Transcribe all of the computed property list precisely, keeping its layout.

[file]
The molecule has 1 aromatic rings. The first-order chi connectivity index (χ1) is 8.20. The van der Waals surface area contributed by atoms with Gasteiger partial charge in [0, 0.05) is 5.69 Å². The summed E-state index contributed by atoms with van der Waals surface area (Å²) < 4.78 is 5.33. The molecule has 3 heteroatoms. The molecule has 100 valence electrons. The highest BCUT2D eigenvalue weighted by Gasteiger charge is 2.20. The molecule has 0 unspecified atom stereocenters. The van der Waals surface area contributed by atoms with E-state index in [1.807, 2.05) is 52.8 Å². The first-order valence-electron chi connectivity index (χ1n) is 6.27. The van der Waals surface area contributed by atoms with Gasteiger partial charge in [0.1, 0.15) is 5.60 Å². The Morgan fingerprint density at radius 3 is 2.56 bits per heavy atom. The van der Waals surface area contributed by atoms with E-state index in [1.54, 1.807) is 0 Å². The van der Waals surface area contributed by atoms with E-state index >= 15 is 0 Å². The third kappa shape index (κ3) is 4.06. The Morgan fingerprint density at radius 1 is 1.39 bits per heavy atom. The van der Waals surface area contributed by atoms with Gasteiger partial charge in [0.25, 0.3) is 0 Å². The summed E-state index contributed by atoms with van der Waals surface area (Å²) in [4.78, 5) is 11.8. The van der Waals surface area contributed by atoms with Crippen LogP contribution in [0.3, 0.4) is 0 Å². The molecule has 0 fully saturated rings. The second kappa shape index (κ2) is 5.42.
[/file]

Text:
The molecule has 1 aromatic rings. The first-order chi connectivity index (χ1) is 8.20. The van der Waals surface area contributed by atoms with Gasteiger partial charge in [0, 0.05) is 5.69 Å². The summed E-state index contributed by atoms with van der Waals surface area (Å²) < 4.78 is 5.33. The molecule has 3 heteroatoms. The molecule has 100 valence electrons. The highest BCUT2D eigenvalue weighted by Gasteiger charge is 2.20. The molecule has 0 unspecified atom stereocenters. The van der Waals surface area contributed by atoms with E-state index in [1.807, 2.05) is 52.8 Å². The first-order valence-electron chi connectivity index (χ1n) is 6.27. The van der Waals surface area contributed by atoms with Gasteiger partial charge in [0.1, 0.15) is 5.60 Å². The Morgan fingerprint density at radius 3 is 2.56 bits per heavy atom. The van der Waals surface area contributed by atoms with E-state index in [1.54, 1.807) is 0 Å². The van der Waals surface area contributed by atoms with E-state index >= 15 is 0 Å². The third kappa shape index (κ3) is 4.06. The Morgan fingerprint density at radius 1 is 1.39 bits per heavy atom. The van der Waals surface area contributed by atoms with Gasteiger partial charge in [0.25, 0.3) is 0 Å². The summed E-state index contributed by atoms with van der Waals surface area (Å²) in [4.78, 5) is 11.8. The van der Waals surface area contributed by atoms with Crippen LogP contribution in [0.3, 0.4) is 0 Å². The molecule has 0 fully saturated rings. The second kappa shape index (κ2) is 5.42.